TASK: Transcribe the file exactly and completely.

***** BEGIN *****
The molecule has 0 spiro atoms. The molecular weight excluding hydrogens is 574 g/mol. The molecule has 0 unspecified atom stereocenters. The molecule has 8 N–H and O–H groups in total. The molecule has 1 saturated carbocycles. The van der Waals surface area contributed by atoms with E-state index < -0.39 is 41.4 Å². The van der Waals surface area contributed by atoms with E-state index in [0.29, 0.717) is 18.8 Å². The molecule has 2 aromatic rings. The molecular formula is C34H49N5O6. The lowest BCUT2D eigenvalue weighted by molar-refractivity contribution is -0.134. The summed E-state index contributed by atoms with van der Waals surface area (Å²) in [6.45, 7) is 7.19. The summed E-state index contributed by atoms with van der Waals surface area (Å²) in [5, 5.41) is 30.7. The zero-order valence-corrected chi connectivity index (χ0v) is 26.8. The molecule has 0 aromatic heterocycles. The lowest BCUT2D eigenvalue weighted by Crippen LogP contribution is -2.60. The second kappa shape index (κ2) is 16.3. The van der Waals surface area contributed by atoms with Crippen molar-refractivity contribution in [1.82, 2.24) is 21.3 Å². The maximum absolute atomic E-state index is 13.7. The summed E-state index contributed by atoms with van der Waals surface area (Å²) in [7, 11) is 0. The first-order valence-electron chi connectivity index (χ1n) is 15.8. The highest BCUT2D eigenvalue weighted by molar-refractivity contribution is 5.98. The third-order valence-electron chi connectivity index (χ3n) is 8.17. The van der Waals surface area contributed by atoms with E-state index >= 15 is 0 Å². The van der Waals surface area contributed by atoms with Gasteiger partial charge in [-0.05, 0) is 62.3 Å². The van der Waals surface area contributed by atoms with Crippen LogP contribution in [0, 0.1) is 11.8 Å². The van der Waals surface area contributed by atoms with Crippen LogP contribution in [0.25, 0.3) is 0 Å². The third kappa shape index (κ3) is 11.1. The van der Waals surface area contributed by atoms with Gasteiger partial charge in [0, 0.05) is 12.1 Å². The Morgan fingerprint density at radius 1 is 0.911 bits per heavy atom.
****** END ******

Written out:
The molecule has 0 spiro atoms. The molecular weight excluding hydrogens is 574 g/mol. The molecule has 0 unspecified atom stereocenters. The molecule has 8 N–H and O–H groups in total. The molecule has 1 saturated carbocycles. The van der Waals surface area contributed by atoms with E-state index < -0.39 is 41.4 Å². The van der Waals surface area contributed by atoms with E-state index in [0.29, 0.717) is 18.8 Å². The molecule has 2 aromatic rings. The molecular formula is C34H49N5O6. The lowest BCUT2D eigenvalue weighted by molar-refractivity contribution is -0.134. The summed E-state index contributed by atoms with van der Waals surface area (Å²) in [6.45, 7) is 7.19. The summed E-state index contributed by atoms with van der Waals surface area (Å²) in [5, 5.41) is 30.7. The zero-order valence-corrected chi connectivity index (χ0v) is 26.8. The molecule has 0 aromatic heterocycles. The lowest BCUT2D eigenvalue weighted by Crippen LogP contribution is -2.60. The second kappa shape index (κ2) is 16.3. The van der Waals surface area contributed by atoms with Crippen molar-refractivity contribution in [1.82, 2.24) is 21.3 Å². The maximum absolute atomic E-state index is 13.7. The summed E-state index contributed by atoms with van der Waals surface area (Å²) in [7, 11) is 0. The first-order valence-electron chi connectivity index (χ1n) is 15.8. The highest BCUT2D eigenvalue weighted by molar-refractivity contribution is 5.98. The third-order valence-electron chi connectivity index (χ3n) is 8.17. The van der Waals surface area contributed by atoms with E-state index >= 15 is 0 Å². The van der Waals surface area contributed by atoms with Gasteiger partial charge in [-0.05, 0) is 62.3 Å². The van der Waals surface area contributed by atoms with Crippen LogP contribution in [0, 0.1) is 11.8 Å². The van der Waals surface area contributed by atoms with Crippen LogP contribution in [0.25, 0.3) is 0 Å². The third kappa shape index (κ3) is 11.1. The van der Waals surface area contributed by atoms with Gasteiger partial charge in [0, 0.05) is 12.1 Å². The Morgan fingerprint density at radius 1 is 0.911 bits per heavy atom.